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It is not every day you get to spend time in a state-of-the-art laboratory where prototypes are being built for what is arguably the world’s largest science project.

Unless of course you’re David Kenney, one of the go-to guys for all things related to the ICRAR engineering laboratory where ideas for the multi-billion dollar Square Kilometre Array (SKA) telescope come to life.

This cutting-edge facility is located at Curtin University and allows engineers to build and test components before they are deployed in the field, acting as an interface between ideas and the real world.

The laboratory houses world-class technology in radio-frequency test and measurement equipment, antenna design systems and low-noise microwave engineering, some of which are the only systems of their kind in Australia.

A big part of David’s job is supporting research engineers and students working in the facility as they build and test technology being considered for the SKA.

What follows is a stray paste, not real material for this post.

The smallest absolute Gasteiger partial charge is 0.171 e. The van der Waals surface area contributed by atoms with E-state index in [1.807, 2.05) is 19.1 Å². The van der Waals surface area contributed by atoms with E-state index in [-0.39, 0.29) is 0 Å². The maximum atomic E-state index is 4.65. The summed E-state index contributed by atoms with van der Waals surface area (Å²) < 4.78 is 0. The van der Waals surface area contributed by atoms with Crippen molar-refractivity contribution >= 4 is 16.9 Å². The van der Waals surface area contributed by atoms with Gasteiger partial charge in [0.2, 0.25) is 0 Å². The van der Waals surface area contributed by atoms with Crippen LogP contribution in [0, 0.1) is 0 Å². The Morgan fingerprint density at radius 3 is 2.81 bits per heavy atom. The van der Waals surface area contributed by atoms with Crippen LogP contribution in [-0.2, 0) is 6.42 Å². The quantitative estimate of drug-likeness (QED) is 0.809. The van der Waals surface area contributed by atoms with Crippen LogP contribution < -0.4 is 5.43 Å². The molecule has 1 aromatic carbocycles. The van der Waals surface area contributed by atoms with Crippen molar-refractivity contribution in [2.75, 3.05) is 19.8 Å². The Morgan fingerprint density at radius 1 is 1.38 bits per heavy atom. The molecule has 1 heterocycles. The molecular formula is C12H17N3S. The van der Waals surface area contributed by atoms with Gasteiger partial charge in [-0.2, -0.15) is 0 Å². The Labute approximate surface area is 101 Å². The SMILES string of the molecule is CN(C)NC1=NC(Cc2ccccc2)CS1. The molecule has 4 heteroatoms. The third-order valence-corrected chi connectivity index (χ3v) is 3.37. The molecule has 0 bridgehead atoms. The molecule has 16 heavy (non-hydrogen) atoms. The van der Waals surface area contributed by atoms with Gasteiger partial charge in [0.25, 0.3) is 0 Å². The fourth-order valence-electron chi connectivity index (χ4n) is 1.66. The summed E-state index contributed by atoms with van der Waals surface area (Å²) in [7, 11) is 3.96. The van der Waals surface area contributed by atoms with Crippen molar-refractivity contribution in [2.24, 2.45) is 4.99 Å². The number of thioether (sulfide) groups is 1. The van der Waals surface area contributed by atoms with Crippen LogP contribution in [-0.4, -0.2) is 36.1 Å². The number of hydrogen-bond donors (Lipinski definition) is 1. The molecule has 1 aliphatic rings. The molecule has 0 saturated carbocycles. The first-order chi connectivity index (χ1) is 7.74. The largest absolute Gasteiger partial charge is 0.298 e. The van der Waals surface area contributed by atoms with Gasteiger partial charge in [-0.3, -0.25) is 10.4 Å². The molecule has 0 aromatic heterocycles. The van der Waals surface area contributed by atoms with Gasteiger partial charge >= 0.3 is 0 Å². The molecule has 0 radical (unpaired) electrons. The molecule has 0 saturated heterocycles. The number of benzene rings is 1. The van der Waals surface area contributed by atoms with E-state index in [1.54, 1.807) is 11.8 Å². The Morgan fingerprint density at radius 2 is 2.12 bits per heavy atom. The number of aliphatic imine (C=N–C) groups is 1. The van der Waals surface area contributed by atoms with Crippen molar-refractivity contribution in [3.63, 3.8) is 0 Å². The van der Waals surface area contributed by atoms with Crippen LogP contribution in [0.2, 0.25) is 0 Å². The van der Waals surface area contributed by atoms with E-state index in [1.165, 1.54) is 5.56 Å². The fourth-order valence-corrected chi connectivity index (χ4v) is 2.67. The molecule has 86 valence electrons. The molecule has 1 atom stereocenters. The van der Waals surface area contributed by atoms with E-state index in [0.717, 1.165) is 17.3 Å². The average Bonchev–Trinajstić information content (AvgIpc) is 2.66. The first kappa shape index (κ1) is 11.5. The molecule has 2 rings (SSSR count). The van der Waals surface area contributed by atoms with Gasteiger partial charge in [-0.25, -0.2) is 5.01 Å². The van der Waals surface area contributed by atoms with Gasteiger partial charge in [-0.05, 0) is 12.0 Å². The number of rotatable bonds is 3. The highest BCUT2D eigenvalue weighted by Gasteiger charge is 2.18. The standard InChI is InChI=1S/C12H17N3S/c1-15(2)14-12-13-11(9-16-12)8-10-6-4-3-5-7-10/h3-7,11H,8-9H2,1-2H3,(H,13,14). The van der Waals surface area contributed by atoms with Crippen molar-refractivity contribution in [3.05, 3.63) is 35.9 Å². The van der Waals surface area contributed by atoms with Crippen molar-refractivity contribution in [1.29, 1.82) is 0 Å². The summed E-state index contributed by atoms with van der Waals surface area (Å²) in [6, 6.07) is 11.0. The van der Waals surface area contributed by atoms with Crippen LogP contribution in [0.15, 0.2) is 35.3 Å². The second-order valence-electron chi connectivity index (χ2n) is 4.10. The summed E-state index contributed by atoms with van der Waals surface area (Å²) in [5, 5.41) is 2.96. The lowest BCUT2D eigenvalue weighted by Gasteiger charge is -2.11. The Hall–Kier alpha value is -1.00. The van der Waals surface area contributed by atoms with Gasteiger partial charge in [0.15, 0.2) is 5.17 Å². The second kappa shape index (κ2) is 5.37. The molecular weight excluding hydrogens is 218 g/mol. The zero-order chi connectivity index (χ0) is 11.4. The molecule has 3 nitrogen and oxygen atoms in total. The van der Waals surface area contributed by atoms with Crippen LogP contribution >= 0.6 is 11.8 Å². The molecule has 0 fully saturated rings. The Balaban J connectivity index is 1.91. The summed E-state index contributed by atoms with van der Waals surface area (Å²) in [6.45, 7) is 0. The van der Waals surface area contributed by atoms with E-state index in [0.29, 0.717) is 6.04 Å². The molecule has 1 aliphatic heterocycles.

“The resources in the lab are really quite impressive and it’s a privilege to be able to use this high end gear.”

David also plays a leading role in the development, field deployment and validation of preconstruction systems for the SKA, and has made several trips to the Murchison region where the telescope will eventually be built.

Before coming to ICRAR, David worked in industry as a design engineer, looking at projects including the detection of explosives, narcotics and weapons for aviation security.

He says he loves the hands on nature of his role at ICRAR and the chance to learn new things.

“There’s a lot of new stuff to learn here and there are a lot of clever people,” David says.